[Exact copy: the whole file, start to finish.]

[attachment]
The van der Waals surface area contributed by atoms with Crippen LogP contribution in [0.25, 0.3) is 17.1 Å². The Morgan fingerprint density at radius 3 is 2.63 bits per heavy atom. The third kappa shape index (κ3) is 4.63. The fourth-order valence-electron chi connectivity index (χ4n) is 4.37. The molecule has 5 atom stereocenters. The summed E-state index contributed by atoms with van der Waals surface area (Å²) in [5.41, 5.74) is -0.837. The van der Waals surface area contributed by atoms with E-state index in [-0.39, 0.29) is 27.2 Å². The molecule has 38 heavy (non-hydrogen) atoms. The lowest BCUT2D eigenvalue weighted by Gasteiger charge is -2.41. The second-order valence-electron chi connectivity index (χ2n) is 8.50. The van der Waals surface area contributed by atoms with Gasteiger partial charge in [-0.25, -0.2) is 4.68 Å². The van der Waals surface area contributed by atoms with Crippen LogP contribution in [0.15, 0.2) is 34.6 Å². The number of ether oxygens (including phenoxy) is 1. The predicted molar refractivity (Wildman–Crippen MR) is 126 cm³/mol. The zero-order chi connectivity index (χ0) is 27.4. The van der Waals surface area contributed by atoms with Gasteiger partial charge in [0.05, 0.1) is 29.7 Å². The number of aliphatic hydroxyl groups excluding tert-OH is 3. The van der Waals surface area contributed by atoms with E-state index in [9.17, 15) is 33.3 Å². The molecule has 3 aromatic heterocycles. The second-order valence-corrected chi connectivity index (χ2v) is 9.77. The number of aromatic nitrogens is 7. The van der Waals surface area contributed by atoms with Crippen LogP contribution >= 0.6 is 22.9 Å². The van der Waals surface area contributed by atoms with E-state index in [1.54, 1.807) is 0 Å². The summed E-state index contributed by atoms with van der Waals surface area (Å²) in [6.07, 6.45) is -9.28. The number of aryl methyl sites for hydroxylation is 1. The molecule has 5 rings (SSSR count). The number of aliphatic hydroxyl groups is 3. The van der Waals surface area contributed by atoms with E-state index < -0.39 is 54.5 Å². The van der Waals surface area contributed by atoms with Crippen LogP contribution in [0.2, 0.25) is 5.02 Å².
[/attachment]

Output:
The van der Waals surface area contributed by atoms with Crippen LogP contribution in [0.25, 0.3) is 17.1 Å². The Morgan fingerprint density at radius 3 is 2.63 bits per heavy atom. The third kappa shape index (κ3) is 4.63. The fourth-order valence-electron chi connectivity index (χ4n) is 4.37. The molecule has 5 atom stereocenters. The summed E-state index contributed by atoms with van der Waals surface area (Å²) in [5.41, 5.74) is -0.837. The van der Waals surface area contributed by atoms with E-state index in [-0.39, 0.29) is 27.2 Å². The molecule has 38 heavy (non-hydrogen) atoms. The lowest BCUT2D eigenvalue weighted by Gasteiger charge is -2.41. The second-order valence-electron chi connectivity index (χ2n) is 8.50. The van der Waals surface area contributed by atoms with Gasteiger partial charge in [-0.25, -0.2) is 4.68 Å². The van der Waals surface area contributed by atoms with Crippen LogP contribution in [0.15, 0.2) is 34.6 Å². The number of ether oxygens (including phenoxy) is 1. The predicted molar refractivity (Wildman–Crippen MR) is 126 cm³/mol. The zero-order chi connectivity index (χ0) is 27.4. The van der Waals surface area contributed by atoms with Gasteiger partial charge in [0.05, 0.1) is 29.7 Å². The number of aliphatic hydroxyl groups excluding tert-OH is 3. The van der Waals surface area contributed by atoms with E-state index in [9.17, 15) is 33.3 Å². The molecule has 3 aromatic heterocycles. The second-order valence-corrected chi connectivity index (χ2v) is 9.77. The number of aromatic nitrogens is 7. The van der Waals surface area contributed by atoms with Crippen LogP contribution >= 0.6 is 22.9 Å². The van der Waals surface area contributed by atoms with E-state index in [1.54, 1.807) is 0 Å². The summed E-state index contributed by atoms with van der Waals surface area (Å²) in [6.07, 6.45) is -9.28. The number of aryl methyl sites for hydroxylation is 1. The molecule has 5 rings (SSSR count). The number of aliphatic hydroxyl groups is 3. The van der Waals surface area contributed by atoms with E-state index < -0.39 is 54.5 Å². The van der Waals surface area contributed by atoms with Crippen LogP contribution in [0.2, 0.25) is 5.02 Å².